Step 6: The Code

Code. Not much... It is self explanatory and fully commented.

(Written on Linux, windows users may need to add some Returns (new lines) or change to Linux.

The later is a Solution, the first is conditioning)

Both "firmwares" use half stepping (8 state driving). "RT" stands for Real-Time.

The "non_RT" code ensures that there will be no lost step if you feed it with step signals up to 1200Hz. But it may not execute steps exactly after a signal. If fed with steps more than 1200Hz it will rotate the motor for ever (due to an overflow) and only a reset will stop it.

The "RT" code doesn't ensure a thing! It is significantly faster but may lose steps if given in high frequency (more than 2000HZ - possible that your motor will stall before reaching that frequency). The code includes some AVR libC inlines to make things faster.

If you try "general tinkering" use the "non_RT" firmware, if trying a CNC definitely use the "RT" one (don't worry about lost steps, easy-drivers and pololuswork the same way too).


You can use the DIY AVR Programming Station to program this puppy. It is an easy, cheap and damn useful build.

Step 7: Room for Improvement

Well, making this circuit in a perfboard, breadboard, PCB or anything else isn't always the end. You may want to improve the controller. Well, guess what? Take the Attiny from the socket put it in your programmer (whatever that is) and change its "stepper control firmware" as you like.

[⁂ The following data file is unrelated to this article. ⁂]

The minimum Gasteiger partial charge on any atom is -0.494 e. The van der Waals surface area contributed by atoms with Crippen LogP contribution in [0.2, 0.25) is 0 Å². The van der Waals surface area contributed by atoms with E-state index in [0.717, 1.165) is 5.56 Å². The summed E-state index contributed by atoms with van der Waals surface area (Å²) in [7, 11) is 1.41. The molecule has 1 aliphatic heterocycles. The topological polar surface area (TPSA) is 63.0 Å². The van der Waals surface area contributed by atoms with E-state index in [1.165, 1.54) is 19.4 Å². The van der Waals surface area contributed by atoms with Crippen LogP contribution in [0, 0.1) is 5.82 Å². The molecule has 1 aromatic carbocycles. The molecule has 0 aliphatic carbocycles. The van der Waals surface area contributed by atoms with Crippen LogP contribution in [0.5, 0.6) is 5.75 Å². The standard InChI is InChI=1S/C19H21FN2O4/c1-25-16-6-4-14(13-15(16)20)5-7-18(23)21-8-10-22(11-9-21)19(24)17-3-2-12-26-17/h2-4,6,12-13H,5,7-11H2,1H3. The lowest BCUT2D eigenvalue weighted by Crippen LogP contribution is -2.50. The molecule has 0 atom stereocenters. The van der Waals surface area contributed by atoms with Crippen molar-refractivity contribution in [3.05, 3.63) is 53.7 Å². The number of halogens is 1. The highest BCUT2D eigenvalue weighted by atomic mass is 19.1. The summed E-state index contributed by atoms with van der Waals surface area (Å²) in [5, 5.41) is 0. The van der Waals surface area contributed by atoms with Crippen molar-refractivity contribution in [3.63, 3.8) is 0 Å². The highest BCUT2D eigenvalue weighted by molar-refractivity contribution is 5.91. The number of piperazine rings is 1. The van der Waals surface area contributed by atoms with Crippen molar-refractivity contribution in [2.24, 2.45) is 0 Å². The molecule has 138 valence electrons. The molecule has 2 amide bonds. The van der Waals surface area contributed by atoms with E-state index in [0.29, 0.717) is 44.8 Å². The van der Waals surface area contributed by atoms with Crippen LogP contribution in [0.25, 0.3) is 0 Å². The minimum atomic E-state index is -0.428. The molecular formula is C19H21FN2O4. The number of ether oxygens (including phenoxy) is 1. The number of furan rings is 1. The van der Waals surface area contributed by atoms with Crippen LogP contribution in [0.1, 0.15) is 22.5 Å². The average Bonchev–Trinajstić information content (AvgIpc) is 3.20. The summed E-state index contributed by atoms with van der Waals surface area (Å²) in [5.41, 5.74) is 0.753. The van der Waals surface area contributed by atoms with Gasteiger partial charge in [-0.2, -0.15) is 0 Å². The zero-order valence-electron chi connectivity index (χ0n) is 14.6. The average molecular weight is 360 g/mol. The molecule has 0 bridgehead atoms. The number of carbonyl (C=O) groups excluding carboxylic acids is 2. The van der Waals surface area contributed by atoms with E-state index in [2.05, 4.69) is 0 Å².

You can change the delay time (because it actually depends on the motor), the threshold (if you change the resistors), the stepping technique (you can do Full Stepping - now it is Half Stepping - or create a new one)...

You CAN'T change the Pinout though. You may write a Real Time controller too (this is not *that* real time) and control big CNCs (not only hobby ones). Finally you can, somehow (some software PWM I guess), add MICROSTEPPING. The sky is the limit. And if you get bored of it, just make your Attiny a traffic light controller and scrap the motor project altogether (don't forget, the Attiny is easily reprogrammable - even on circuit - no fuse change made)

This driver can receive a step High signal every 1500 us (microseconds - 1.5ms milliseconds) and not lose any step (while half-stepping). That is 0.0015 sec period. So 666.6... Hz.

If you do any significant changes or add features, just let me know!

The best way to do that isn't sending me an email, but making an instructable about it or commenting your added features and maybe code!